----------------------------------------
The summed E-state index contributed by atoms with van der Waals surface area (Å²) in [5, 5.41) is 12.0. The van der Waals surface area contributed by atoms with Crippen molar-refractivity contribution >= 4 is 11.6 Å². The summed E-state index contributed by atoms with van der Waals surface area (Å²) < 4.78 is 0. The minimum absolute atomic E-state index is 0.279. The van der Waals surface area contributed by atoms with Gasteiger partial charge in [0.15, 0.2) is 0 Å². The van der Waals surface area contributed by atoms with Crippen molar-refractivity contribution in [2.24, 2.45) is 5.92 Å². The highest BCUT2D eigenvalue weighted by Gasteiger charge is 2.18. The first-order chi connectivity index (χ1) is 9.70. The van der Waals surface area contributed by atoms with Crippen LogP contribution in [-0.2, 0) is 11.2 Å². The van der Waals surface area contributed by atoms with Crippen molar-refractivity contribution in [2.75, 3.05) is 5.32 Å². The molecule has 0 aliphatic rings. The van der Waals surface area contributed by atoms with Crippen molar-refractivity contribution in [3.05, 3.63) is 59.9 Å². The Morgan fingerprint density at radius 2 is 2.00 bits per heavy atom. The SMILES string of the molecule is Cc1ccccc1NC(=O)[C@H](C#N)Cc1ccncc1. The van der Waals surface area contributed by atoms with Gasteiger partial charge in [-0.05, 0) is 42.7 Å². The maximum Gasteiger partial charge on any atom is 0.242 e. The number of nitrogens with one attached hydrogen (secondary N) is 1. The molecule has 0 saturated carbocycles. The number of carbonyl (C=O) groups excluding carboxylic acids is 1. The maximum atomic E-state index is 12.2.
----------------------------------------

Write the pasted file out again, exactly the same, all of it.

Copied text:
The summed E-state index contributed by atoms with van der Waals surface area (Å²) in [5, 5.41) is 12.0. The van der Waals surface area contributed by atoms with Crippen molar-refractivity contribution >= 4 is 11.6 Å². The summed E-state index contributed by atoms with van der Waals surface area (Å²) < 4.78 is 0. The minimum absolute atomic E-state index is 0.279. The van der Waals surface area contributed by atoms with Gasteiger partial charge in [0.15, 0.2) is 0 Å². The van der Waals surface area contributed by atoms with Crippen molar-refractivity contribution in [2.24, 2.45) is 5.92 Å². The highest BCUT2D eigenvalue weighted by Gasteiger charge is 2.18. The first-order chi connectivity index (χ1) is 9.70. The van der Waals surface area contributed by atoms with Crippen LogP contribution in [-0.2, 0) is 11.2 Å². The van der Waals surface area contributed by atoms with Crippen molar-refractivity contribution in [2.75, 3.05) is 5.32 Å². The molecule has 0 aliphatic rings. The van der Waals surface area contributed by atoms with Crippen molar-refractivity contribution in [3.05, 3.63) is 59.9 Å². The Morgan fingerprint density at radius 2 is 2.00 bits per heavy atom. The SMILES string of the molecule is Cc1ccccc1NC(=O)[C@H](C#N)Cc1ccncc1. The van der Waals surface area contributed by atoms with Gasteiger partial charge in [-0.05, 0) is 42.7 Å². The maximum Gasteiger partial charge on any atom is 0.242 e. The number of nitrogens with one attached hydrogen (secondary N) is 1. The molecule has 0 saturated carbocycles. The number of carbonyl (C=O) groups excluding carboxylic acids is 1. The maximum atomic E-state index is 12.2.